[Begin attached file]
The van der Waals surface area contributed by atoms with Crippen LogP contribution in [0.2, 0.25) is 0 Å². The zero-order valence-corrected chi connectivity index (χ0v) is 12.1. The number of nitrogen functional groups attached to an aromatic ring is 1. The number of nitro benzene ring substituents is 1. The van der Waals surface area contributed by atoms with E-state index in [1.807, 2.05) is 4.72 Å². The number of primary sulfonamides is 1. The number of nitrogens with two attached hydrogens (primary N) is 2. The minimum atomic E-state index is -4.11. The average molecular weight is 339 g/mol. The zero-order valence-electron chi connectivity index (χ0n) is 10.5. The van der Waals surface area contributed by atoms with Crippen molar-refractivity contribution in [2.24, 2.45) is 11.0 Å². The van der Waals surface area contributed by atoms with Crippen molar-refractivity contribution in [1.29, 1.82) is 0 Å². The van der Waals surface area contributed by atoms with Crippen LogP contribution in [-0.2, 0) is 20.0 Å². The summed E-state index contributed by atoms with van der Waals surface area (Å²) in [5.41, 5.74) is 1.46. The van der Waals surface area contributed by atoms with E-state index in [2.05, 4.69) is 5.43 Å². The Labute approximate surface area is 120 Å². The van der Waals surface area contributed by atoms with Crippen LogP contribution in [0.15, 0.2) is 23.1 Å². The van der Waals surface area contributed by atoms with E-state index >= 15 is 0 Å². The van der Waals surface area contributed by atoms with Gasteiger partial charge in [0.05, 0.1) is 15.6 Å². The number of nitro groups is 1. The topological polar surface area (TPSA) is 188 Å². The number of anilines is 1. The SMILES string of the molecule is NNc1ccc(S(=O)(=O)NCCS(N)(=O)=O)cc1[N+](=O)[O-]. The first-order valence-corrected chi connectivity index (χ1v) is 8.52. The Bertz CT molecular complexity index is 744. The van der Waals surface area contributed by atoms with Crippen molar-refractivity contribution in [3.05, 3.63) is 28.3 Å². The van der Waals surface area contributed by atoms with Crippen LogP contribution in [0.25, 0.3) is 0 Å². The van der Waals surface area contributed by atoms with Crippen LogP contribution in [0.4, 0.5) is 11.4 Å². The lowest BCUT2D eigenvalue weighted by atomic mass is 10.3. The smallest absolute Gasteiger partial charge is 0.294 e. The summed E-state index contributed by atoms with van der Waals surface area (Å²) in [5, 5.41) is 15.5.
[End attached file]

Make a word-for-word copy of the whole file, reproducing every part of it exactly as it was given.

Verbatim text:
The van der Waals surface area contributed by atoms with Crippen LogP contribution in [0.2, 0.25) is 0 Å². The zero-order valence-corrected chi connectivity index (χ0v) is 12.1. The number of nitrogen functional groups attached to an aromatic ring is 1. The number of nitro benzene ring substituents is 1. The van der Waals surface area contributed by atoms with E-state index in [1.807, 2.05) is 4.72 Å². The number of primary sulfonamides is 1. The number of nitrogens with two attached hydrogens (primary N) is 2. The minimum atomic E-state index is -4.11. The average molecular weight is 339 g/mol. The zero-order valence-electron chi connectivity index (χ0n) is 10.5. The van der Waals surface area contributed by atoms with Crippen molar-refractivity contribution in [2.24, 2.45) is 11.0 Å². The van der Waals surface area contributed by atoms with Crippen molar-refractivity contribution in [1.29, 1.82) is 0 Å². The van der Waals surface area contributed by atoms with Crippen LogP contribution in [-0.2, 0) is 20.0 Å². The summed E-state index contributed by atoms with van der Waals surface area (Å²) in [5.41, 5.74) is 1.46. The van der Waals surface area contributed by atoms with E-state index in [2.05, 4.69) is 5.43 Å². The Labute approximate surface area is 120 Å². The van der Waals surface area contributed by atoms with Crippen LogP contribution in [0.15, 0.2) is 23.1 Å². The van der Waals surface area contributed by atoms with E-state index >= 15 is 0 Å². The van der Waals surface area contributed by atoms with Gasteiger partial charge in [0.05, 0.1) is 15.6 Å². The number of nitro groups is 1. The topological polar surface area (TPSA) is 188 Å². The number of anilines is 1. The SMILES string of the molecule is NNc1ccc(S(=O)(=O)NCCS(N)(=O)=O)cc1[N+](=O)[O-]. The first-order valence-corrected chi connectivity index (χ1v) is 8.52. The Bertz CT molecular complexity index is 744. The van der Waals surface area contributed by atoms with Crippen molar-refractivity contribution in [3.05, 3.63) is 28.3 Å². The van der Waals surface area contributed by atoms with Crippen LogP contribution in [0.25, 0.3) is 0 Å². The van der Waals surface area contributed by atoms with Crippen LogP contribution in [0.4, 0.5) is 11.4 Å². The lowest BCUT2D eigenvalue weighted by atomic mass is 10.3. The smallest absolute Gasteiger partial charge is 0.294 e. The summed E-state index contributed by atoms with van der Waals surface area (Å²) in [5, 5.41) is 15.5.